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Infertility in Dogs

By Cheri A. Johnson, DVM, MS, DACVIM (Small Animal), Professor, Department of Small Animal Clinical Sciences, College of Veterinary Medicine, Michigan State University ; Autumn P. Davidson, DVM, MS, DACVIM, Clinical Professor, School of Veterinary Medicine, University of California, Davis ; Fabio Del Piero, DVM, DACVP, PhD, Professor, Department of Pathobiological Sciences, School of Veterinary Medicine, Louisiana State University ; James A. Flanders, DVM, DACVS, Associate Professor, College of Veterinary Medicine, Cornell University ; Mushtaq A. Memon, BVSc, PhD, DACT, Theriogenologist, Department of Veterinary Clinical Sciences, Washington State University ; Paul Nicoletti, DVM, MS, DACVPM (Deceased), Professor Emeritus, College of Veterinary Medicine, University of Florida ; Robert C. Rosenthal, DVM, PhD, DACVIM (Small Animal, Oncology), DACVR (Radiation Oncology) ; Brad E. Seguin, DVM, MS, PhD DACT, Professor Emeritus, Department of Clinical and Population Sciences, College of Veterinary Medicine, University of Minnesota

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Proper ovulation in females and ejaculation of fertile and normal sperm by males are regulated through a sequence of events in the brain, nervous system, and sexual organs. For best results, ovulation and deposition of semen into the female genital tract must be closely synchronized. Failure of any step in either sex leads to infertility or sterility. The ultimate result of infertility is the failure to produce offspring. In females, infertility may be due to improper timing of breeding (the most common cause), the absence of the estrous cycle, abnormal ovulation, failure to conceive, or prenatal death. Major infertility problems in males are caused by disturbances in the production, transport, or storage of sperm; loss of libido (sexual desire); and partial or complete inability to mate. Most major infertility problems are complex. Often, several factors, singly or in combination, can cause failure to produce offspring.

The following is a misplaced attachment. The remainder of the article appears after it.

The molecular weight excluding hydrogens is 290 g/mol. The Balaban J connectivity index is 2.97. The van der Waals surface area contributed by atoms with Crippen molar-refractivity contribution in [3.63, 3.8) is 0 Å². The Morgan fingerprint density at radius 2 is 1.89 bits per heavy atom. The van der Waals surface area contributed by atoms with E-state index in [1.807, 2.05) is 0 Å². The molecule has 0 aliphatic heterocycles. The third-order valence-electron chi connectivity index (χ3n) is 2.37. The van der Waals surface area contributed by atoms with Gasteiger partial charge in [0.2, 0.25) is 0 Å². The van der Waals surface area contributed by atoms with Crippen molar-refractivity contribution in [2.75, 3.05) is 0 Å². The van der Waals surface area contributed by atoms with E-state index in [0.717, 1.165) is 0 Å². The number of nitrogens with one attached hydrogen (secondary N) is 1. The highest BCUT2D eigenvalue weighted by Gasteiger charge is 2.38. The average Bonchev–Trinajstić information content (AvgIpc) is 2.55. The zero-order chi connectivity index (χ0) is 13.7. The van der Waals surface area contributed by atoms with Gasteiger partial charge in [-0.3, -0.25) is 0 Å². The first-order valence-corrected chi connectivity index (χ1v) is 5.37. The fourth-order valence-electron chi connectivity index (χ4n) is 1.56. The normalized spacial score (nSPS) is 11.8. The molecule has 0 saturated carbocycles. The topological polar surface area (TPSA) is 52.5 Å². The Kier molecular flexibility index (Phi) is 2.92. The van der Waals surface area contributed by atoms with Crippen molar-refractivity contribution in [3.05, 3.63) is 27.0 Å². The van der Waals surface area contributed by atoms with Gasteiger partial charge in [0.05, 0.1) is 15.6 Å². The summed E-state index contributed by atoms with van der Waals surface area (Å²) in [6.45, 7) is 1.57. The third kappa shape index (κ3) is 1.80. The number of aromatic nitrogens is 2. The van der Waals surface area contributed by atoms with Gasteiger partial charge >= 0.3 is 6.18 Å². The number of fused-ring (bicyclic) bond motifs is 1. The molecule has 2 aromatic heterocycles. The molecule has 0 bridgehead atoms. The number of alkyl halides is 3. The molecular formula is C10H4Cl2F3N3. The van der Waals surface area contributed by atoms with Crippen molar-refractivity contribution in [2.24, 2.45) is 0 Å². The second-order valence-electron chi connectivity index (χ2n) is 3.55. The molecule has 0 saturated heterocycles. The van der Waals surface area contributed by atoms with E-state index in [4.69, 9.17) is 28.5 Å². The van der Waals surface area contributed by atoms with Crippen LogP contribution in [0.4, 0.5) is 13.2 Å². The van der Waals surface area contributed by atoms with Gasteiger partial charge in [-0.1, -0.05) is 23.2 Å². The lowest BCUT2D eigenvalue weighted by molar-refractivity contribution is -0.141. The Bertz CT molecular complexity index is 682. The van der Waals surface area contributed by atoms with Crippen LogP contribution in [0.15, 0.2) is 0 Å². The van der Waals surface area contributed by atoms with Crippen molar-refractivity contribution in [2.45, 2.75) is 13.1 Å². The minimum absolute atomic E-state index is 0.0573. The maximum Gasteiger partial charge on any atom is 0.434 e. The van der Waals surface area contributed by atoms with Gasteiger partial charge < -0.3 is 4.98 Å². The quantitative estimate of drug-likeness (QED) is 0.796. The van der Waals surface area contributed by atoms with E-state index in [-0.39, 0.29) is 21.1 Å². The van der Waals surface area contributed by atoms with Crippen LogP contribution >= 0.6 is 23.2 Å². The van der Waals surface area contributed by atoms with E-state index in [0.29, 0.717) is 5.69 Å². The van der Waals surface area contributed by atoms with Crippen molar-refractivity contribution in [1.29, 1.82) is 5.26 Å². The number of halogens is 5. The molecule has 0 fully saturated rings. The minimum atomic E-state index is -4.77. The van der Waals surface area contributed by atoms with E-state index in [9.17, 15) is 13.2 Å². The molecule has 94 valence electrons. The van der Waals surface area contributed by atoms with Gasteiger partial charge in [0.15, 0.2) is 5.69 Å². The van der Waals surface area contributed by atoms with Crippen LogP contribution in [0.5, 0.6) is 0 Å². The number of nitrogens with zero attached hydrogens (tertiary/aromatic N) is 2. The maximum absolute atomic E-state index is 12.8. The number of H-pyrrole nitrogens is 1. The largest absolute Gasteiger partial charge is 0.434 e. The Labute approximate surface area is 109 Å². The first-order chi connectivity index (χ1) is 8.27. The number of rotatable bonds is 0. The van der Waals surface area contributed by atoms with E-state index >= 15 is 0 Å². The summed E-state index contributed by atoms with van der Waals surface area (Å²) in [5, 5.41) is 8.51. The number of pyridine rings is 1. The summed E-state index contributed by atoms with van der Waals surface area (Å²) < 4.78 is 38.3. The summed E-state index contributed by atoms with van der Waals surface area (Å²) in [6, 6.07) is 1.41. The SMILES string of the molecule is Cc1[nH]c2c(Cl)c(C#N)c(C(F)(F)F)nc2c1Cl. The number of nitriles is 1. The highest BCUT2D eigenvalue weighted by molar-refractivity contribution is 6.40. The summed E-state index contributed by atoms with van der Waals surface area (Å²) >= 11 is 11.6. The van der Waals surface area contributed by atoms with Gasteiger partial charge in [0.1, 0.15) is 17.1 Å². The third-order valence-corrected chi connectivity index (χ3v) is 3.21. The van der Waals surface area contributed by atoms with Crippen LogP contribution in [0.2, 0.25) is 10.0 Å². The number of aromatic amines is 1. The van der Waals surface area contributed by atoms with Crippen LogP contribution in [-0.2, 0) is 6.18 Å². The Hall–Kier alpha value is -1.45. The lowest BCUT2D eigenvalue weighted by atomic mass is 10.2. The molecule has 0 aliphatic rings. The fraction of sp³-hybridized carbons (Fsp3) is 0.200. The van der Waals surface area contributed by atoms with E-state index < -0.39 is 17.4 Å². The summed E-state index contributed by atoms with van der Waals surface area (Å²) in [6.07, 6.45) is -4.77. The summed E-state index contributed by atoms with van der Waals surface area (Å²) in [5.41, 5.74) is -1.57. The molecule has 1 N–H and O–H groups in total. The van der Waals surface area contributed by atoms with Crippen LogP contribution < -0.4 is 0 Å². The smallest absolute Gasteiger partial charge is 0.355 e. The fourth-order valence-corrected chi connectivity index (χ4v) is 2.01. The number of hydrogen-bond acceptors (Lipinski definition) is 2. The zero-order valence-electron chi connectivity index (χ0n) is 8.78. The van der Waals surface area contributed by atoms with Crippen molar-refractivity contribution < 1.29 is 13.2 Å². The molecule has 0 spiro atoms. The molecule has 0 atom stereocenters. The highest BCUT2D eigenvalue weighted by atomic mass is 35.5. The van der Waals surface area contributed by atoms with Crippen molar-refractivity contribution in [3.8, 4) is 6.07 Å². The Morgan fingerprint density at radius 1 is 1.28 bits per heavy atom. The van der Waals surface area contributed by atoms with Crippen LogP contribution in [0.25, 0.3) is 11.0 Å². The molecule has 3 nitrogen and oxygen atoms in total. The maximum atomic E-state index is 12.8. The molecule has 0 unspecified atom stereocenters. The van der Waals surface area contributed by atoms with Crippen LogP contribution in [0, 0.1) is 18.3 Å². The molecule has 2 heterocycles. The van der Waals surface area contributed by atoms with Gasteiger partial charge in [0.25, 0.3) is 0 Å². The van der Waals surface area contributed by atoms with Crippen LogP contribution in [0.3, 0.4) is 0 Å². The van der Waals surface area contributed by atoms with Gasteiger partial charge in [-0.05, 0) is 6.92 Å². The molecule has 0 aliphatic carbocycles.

Regardless of whether reproduction is attempted through natural mating or by artificial insemination, your veterinarian will determine whether it is the female or male that is infertile. Infertility can be diagnosed through laboratory tests, semen evaluation, or ultrasonography. Infertility is seldom accompanied by obvious signs of illness or infection. Lower fertility may be hereditary and your veterinarian will consider this issue when treating fertility problems.

In dogs, the focus of treatment is the individual animal. Diagnostic techniques and treatments are becoming more advanced every year. Infertility can be treated by administration of hormones that act directly on the ovaries or regulate their functions, or act to help maintain pregnancy. Hormonal treatment can also work on male dogs with low sperm counts or poor libido. On the other hand, hormonal treatment can also be used for prevention of pregnancy after undesired mating.

Antibiotics are used for treatment of infection of the reproductive tracts. The selection of the antibiotic is based on tests that determine the nature of the bacteria or infectious agent.

In some circumstances, unsatisfactory results with antibiotics and increased concerns about bacteria that develop resistance to a particular antibiotic have led veterinarians to use treatments other than antibiotics for infections of the reproductive tract. These drugs boost local immune defenses and can be used alone or in combination with antibiotics.

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